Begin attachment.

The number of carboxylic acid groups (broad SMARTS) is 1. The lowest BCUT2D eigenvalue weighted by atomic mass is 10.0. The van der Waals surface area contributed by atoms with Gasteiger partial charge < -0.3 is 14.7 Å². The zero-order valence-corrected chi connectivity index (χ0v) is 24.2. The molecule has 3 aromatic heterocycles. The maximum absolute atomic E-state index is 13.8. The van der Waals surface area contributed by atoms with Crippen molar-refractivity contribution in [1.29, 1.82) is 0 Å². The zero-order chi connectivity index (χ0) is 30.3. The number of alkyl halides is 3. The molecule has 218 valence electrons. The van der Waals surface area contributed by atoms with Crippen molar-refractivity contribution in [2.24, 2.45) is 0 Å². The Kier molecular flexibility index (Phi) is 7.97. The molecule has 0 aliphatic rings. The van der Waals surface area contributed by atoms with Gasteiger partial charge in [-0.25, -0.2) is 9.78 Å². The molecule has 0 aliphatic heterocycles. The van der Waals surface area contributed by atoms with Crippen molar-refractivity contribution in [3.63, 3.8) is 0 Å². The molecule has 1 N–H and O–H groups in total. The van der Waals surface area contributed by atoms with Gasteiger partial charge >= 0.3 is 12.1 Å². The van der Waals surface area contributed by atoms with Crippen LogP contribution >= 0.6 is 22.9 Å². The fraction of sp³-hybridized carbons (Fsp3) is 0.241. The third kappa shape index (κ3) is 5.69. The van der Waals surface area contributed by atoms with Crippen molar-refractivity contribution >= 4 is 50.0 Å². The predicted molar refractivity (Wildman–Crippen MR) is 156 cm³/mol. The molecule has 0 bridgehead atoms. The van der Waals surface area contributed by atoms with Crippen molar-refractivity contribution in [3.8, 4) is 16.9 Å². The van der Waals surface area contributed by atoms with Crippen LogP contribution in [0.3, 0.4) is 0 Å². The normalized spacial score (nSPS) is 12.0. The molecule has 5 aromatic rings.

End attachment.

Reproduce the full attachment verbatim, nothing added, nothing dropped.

The number of carboxylic acid groups (broad SMARTS) is 1. The lowest BCUT2D eigenvalue weighted by atomic mass is 10.0. The van der Waals surface area contributed by atoms with Gasteiger partial charge < -0.3 is 14.7 Å². The zero-order valence-corrected chi connectivity index (χ0v) is 24.2. The molecule has 3 aromatic heterocycles. The maximum absolute atomic E-state index is 13.8. The van der Waals surface area contributed by atoms with Crippen molar-refractivity contribution in [1.29, 1.82) is 0 Å². The zero-order chi connectivity index (χ0) is 30.3. The number of alkyl halides is 3. The molecule has 218 valence electrons. The van der Waals surface area contributed by atoms with Crippen molar-refractivity contribution in [2.24, 2.45) is 0 Å². The Kier molecular flexibility index (Phi) is 7.97. The molecule has 0 aliphatic rings. The van der Waals surface area contributed by atoms with Gasteiger partial charge in [-0.25, -0.2) is 9.78 Å². The molecule has 0 aliphatic heterocycles. The van der Waals surface area contributed by atoms with Crippen molar-refractivity contribution in [3.63, 3.8) is 0 Å². The molecule has 1 N–H and O–H groups in total. The van der Waals surface area contributed by atoms with Gasteiger partial charge >= 0.3 is 12.1 Å². The van der Waals surface area contributed by atoms with Crippen LogP contribution >= 0.6 is 22.9 Å². The fraction of sp³-hybridized carbons (Fsp3) is 0.241. The third kappa shape index (κ3) is 5.69. The van der Waals surface area contributed by atoms with Crippen molar-refractivity contribution >= 4 is 50.0 Å². The predicted molar refractivity (Wildman–Crippen MR) is 156 cm³/mol. The molecule has 0 bridgehead atoms. The van der Waals surface area contributed by atoms with Crippen molar-refractivity contribution in [3.8, 4) is 16.9 Å². The van der Waals surface area contributed by atoms with Crippen LogP contribution in [0.3, 0.4) is 0 Å². The normalized spacial score (nSPS) is 12.0. The molecule has 5 aromatic rings.